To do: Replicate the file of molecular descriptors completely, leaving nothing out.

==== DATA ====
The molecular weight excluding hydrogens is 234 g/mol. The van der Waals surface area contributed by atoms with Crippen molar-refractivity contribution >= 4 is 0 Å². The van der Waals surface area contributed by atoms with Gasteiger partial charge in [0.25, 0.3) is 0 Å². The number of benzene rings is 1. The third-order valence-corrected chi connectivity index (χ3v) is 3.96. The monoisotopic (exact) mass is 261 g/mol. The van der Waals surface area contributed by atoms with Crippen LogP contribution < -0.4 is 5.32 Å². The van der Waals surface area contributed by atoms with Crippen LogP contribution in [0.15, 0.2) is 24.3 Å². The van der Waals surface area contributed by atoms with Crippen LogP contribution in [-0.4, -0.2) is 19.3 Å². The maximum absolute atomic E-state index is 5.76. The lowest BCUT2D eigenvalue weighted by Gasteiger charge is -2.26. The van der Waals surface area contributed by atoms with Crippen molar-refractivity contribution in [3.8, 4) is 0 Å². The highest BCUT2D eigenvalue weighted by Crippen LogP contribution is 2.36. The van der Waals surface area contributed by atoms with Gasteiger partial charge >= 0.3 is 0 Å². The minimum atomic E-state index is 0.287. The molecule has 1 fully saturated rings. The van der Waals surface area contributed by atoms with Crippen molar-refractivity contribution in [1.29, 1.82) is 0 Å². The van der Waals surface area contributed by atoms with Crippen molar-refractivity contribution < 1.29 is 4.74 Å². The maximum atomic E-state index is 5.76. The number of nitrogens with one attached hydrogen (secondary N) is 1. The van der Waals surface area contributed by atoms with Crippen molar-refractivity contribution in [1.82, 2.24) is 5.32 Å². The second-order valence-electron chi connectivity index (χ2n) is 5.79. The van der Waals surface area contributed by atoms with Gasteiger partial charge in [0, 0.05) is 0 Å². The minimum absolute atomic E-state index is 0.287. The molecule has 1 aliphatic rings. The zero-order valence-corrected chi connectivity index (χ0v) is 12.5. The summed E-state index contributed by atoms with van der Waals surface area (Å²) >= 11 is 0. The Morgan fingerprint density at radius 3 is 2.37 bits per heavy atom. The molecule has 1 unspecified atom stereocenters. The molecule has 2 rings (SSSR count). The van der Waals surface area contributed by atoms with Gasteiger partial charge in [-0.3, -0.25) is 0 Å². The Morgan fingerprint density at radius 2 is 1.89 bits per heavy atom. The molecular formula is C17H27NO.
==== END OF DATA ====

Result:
The molecular weight excluding hydrogens is 234 g/mol. The van der Waals surface area contributed by atoms with Crippen molar-refractivity contribution >= 4 is 0 Å². The van der Waals surface area contributed by atoms with Gasteiger partial charge in [0.25, 0.3) is 0 Å². The number of benzene rings is 1. The third-order valence-corrected chi connectivity index (χ3v) is 3.96. The monoisotopic (exact) mass is 261 g/mol. The van der Waals surface area contributed by atoms with Crippen LogP contribution < -0.4 is 5.32 Å². The van der Waals surface area contributed by atoms with Crippen LogP contribution in [0.15, 0.2) is 24.3 Å². The van der Waals surface area contributed by atoms with Crippen LogP contribution in [-0.4, -0.2) is 19.3 Å². The maximum absolute atomic E-state index is 5.76. The lowest BCUT2D eigenvalue weighted by Gasteiger charge is -2.26. The van der Waals surface area contributed by atoms with Crippen molar-refractivity contribution in [3.8, 4) is 0 Å². The highest BCUT2D eigenvalue weighted by Crippen LogP contribution is 2.36. The van der Waals surface area contributed by atoms with Gasteiger partial charge >= 0.3 is 0 Å². The minimum atomic E-state index is 0.287. The molecule has 1 fully saturated rings. The van der Waals surface area contributed by atoms with Crippen molar-refractivity contribution in [1.29, 1.82) is 0 Å². The van der Waals surface area contributed by atoms with Crippen molar-refractivity contribution < 1.29 is 4.74 Å². The maximum atomic E-state index is 5.76. The number of nitrogens with one attached hydrogen (secondary N) is 1. The van der Waals surface area contributed by atoms with Crippen molar-refractivity contribution in [1.82, 2.24) is 5.32 Å². The second-order valence-electron chi connectivity index (χ2n) is 5.79. The van der Waals surface area contributed by atoms with Gasteiger partial charge in [0, 0.05) is 0 Å². The minimum absolute atomic E-state index is 0.287. The molecule has 1 aliphatic rings. The zero-order valence-corrected chi connectivity index (χ0v) is 12.5. The summed E-state index contributed by atoms with van der Waals surface area (Å²) >= 11 is 0. The Morgan fingerprint density at radius 3 is 2.37 bits per heavy atom. The molecule has 1 unspecified atom stereocenters. The molecule has 2 rings (SSSR count). The van der Waals surface area contributed by atoms with Gasteiger partial charge in [-0.3, -0.25) is 0 Å². The Morgan fingerprint density at radius 2 is 1.89 bits per heavy atom. The molecular formula is C17H27NO.